David Cameron denies parenting classes 'nanny state'

 

David Cameron: ''Parents want help''

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Describing vouchers for parenting classes in England as a "nanny state" policy is "nonsense", David Cameron has said.

In three trial areas, those with children aged up to five can get a £100 voucher towards parenting classes.

The PM has also announced a new NHS online information service for parents of very young children.

Labour said it had an "open mind" but schemes needed to be "value for money" and reach a "wide range of parents".

Defending the policy, David Cameron said: "I think this whole debate about nanny state is nonsense.

"Parents want help. It is in our interest as a society to help people bring up their children.

"We're taught to drive a car. We're taught all sorts of things at school. I think it makes perfect sense to help people with parenting."

He denied that a focus on parenting and childcare was a diversion from "big issues" like the economy.

The vouchers are now available from health professionals and on the high street through the chemist Boots.

Start Quote

Britain's families need Supernanny, not the nanny state”

End Quote David Cameron in 2006

The scheme, known as Can Parent, was launched in October 2011. It is being piloted in Middlesbrough, Camden in London and High Peak in Derbyshire.

The government hopes to encourage demand for these kind of classes and "reduce the stigma of asking for information, advice and help with parenting."

In addition, the government is launching a new NHS online service for parents covering areas such as breastfeeding, nappy changing and post natal depression.

Expectant parents or those with a baby under a month old will be able to sign up for text and email alerts providing them with "regular, relevant and tailored" advice including short information films and advice from other parents.

From July, subsidised relationship support services will be available for new parents and those expecting in several trial areas: York, Leeds, North Essex, Hackney, the City of London, Islington and Westminster. The scheme will not be extended to Scotland, Wales or Northern Ireland, if successful.

Mr Cameron said he would have liked parenting lessons himself.

"I've got three, and the youngest is not yet two, and I still sometimes think I would love to have a bit more information about how to get them to do the things I need them to do sometimes," he told ITV1's Daybreak.

However, in 2006 in a speech to the National Family and Parenting Institute, Mr Cameron suggested parents found TV programmes like Supernanny more useful than parenting classes.

"In recent years, there's been an explosion of information about bringing up children: TV programmes like Wifeswap and Supernanny, books and magazines, and online resources," said Mr Cameron.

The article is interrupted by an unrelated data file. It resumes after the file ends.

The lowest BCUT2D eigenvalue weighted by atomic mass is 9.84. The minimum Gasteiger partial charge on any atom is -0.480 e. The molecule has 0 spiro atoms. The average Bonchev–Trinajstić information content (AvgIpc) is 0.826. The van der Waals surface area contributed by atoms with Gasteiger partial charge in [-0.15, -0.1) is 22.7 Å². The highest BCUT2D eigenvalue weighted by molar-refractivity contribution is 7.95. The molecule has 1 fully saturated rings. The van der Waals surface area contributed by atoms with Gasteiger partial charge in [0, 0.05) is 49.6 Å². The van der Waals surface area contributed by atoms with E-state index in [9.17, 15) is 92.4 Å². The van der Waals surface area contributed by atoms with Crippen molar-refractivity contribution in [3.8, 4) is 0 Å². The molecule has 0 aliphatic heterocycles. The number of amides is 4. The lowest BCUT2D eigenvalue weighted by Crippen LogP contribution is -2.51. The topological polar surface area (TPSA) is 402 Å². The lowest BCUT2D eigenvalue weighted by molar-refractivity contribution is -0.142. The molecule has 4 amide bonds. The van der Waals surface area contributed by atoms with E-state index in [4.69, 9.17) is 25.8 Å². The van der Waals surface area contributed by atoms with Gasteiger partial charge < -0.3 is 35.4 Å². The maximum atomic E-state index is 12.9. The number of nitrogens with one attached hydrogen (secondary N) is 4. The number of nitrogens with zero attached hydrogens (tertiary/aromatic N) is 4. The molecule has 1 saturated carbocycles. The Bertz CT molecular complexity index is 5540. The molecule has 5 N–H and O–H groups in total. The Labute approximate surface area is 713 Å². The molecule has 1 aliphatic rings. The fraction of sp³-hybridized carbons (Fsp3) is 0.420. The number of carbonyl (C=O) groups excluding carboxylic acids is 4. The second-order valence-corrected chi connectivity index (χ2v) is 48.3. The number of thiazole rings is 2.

"These can be more useful than formal options like parenting classes, to which there is often a stigma attached.

"So we should encourage the growth of modern forms of parenting advice.

"Britain's families need Supernanny, not the nanny state."

Shadow education secretary, Stephen Twigg said he would keep an "open mind" on parenting classes but said the government "has hit families with children hard" with cuts to tax credits and Sure Start centres.

He said: "Most importantly, any new scheme must be able to reach a wide range of parents from different backgrounds and provide real value for money."

 

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  • rate this
    +2

    Comment number 162.

    Another quango. Thought Dave & Co were closing them down, or does another mate need a job.

    STOP WASTING TAXPAYERS MONEY, DAVE.

  • rate this
    +3

    Comment number 161.

    Those saying this is the nanny state wouldn't do so if they were a small child being brought up by hopeless parents. Not everyone has strong family to help them

  • rate this
    +4

    Comment number 160.

    I am not sure that parenting classes will help much in solving a very complex problem, I cannot see how they could make the problem worse.

    But those denying that there is a problem to be solved must have been performing ostrich impressions for years.

  • rate this
    +6

    Comment number 159.

    The past 2 generations have correctly rejected the officious parenting of Victorian ages but have gone to the opposite degree and created self centered children with a lack of EQ and no idea how act as adults. However, I would have thought that funding TV companies to provide programs teaching such skills would have a far stronger reach...

  • rate this
    0

    Comment number 158.

    Cameron should have signed up for classes on how to be a Prime Minister rather than just a PR person with time on his hands sending personal texts to Rebekah Brooks LOL !

    He has to be one of the most ineffectual PM's the country has had to endure.

  • rate this
    +4

    Comment number 157.